With a variety of flavor and inclusion options available, ice cream has remained a favorite staple dessert for consumers. Ice cream is a mixture of milk, cream, sugar and other ingredients. Ice cream often contains stabilizers to help the formulation keep a consistent and enjoyable texture throughout distribution. Sugar or sugar substitutes are usually added to provide the sweet flavor that most people expect.
Formulating ice cream is not as easy as sticking a cream or milk concoction in the freezer. Special techniques must be employed to create small ice crystals and enough air to ensure a soft, recognizable texture.
Ice cream is a unique food application as it contains two emulsions: butterfat dispersed in the mix during pasteurization and air entrapped in the ice cream mix during freezing (overrun). Emulsifiers must be added to obtain the desired 85-100% overrun. Additionally, the quality and texture of commercially-produced ice cream are dependent on the freeze/thaw stability and melting rate of the formulation. Product developers optimize these characteristics of their formulations by incorporating emulsifiers to manage moisture and control ice crystal growth.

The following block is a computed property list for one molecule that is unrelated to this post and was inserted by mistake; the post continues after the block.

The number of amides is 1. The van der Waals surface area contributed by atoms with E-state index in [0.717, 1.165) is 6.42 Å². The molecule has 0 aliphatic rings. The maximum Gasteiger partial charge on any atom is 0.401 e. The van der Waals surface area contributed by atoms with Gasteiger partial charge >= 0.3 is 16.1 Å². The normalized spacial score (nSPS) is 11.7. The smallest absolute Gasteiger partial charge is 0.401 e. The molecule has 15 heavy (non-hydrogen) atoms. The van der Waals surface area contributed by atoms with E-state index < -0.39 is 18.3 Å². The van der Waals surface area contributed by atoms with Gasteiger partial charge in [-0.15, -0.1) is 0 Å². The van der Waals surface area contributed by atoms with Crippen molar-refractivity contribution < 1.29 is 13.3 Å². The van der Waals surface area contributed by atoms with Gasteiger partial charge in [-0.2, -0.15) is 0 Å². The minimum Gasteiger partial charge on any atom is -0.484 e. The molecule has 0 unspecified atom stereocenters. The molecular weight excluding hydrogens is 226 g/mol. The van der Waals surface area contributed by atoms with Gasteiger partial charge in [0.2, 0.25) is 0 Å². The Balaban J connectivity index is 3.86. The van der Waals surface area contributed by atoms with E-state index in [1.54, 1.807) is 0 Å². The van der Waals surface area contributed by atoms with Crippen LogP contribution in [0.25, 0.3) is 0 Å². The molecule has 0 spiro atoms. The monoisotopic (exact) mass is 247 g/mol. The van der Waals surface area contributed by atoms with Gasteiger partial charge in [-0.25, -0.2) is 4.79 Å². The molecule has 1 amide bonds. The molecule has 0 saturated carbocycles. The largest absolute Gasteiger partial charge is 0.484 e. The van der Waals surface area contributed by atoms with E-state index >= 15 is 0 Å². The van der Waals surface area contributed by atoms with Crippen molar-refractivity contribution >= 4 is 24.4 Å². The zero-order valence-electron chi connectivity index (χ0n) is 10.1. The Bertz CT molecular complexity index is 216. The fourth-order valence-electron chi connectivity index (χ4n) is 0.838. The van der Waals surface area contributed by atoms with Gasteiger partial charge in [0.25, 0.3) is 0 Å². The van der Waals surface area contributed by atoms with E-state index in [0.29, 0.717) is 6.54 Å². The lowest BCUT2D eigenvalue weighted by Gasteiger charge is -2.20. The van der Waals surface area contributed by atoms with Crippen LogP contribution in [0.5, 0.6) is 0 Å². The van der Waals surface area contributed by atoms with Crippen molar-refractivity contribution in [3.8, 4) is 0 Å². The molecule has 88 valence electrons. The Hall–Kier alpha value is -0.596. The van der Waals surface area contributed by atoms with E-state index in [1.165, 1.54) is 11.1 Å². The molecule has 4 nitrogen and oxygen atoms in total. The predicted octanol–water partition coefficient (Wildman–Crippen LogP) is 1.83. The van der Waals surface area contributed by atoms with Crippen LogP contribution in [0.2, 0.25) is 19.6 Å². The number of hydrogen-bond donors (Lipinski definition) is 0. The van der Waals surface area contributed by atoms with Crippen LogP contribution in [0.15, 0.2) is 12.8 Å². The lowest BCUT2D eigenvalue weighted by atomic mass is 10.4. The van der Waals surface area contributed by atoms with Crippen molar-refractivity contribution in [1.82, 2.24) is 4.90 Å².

Stabilizer Systems vs. Single Ingredients in Ice Cream
While there are situations where a single gum or hydrocolloid can effectively stabilize an ice cream formulation, a stabilizer system that is specifically designed to address the challenges of the application is often a more efficient and effective solution.
Functions of Stabilizers in Ice Cream
Questions a Gum Guru May Ask When Recommending a Stabilizer
Call on the Gum Gurus
Talk with a Gum Guru about your specific application by calling our technical support hotline +1-800-899-3953 / +1-410-273-7300 or chat live online.